- Life Style
The government should not borrow from the International Monetary Fund to boost the country’s cash reserve, the Salafi Nour Party stated on Wednesday.
“Borrowing from abroad is usury,” said Younis Makhyoun, a member of the party’s supreme committee. “God will never bless an economy based on usury.”
Mahkyoun called on Prime Minister Hesham Qandil to find other ways to raise funds instead of “allowing foreigners to interfere in our affairs.”
The government should reduce spending, apply an austerity policy, set a maximum wage, apply Islamic regultations to stock exchange speculations and repatriate funds siphoned abroad, Makhyoun added.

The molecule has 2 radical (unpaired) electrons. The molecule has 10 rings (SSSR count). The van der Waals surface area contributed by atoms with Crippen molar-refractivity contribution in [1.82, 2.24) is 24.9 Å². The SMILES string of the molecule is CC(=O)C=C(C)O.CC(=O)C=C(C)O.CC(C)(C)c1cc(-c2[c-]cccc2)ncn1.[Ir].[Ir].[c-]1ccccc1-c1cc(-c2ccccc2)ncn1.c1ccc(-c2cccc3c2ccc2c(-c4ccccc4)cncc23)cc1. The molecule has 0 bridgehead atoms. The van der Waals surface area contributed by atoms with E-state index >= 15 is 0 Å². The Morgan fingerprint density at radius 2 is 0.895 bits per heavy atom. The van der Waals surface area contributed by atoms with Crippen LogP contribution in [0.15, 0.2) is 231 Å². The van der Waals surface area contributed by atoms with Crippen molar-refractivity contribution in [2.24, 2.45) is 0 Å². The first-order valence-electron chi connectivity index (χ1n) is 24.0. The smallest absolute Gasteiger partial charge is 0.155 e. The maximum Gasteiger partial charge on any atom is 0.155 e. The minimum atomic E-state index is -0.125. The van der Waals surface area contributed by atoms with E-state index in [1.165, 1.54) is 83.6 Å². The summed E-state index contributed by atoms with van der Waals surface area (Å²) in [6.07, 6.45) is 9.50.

This month Egypt and the World Bank signed off on a US$200 million project aimed at creating 250,000 jobs. They agreed on the loan in late June as the second part of a $300 million deal that began in 2011.
In May, the loan was rejected by Salafi lawmakers in the now-defunct Parliament, who claimed that the loan is against Sharia because it has interest rates that qualify as usury, or riba.
Islamic teaching highly prohibits usury, but moderate Islamic scholars say that interest rates established by banks are not considered usury.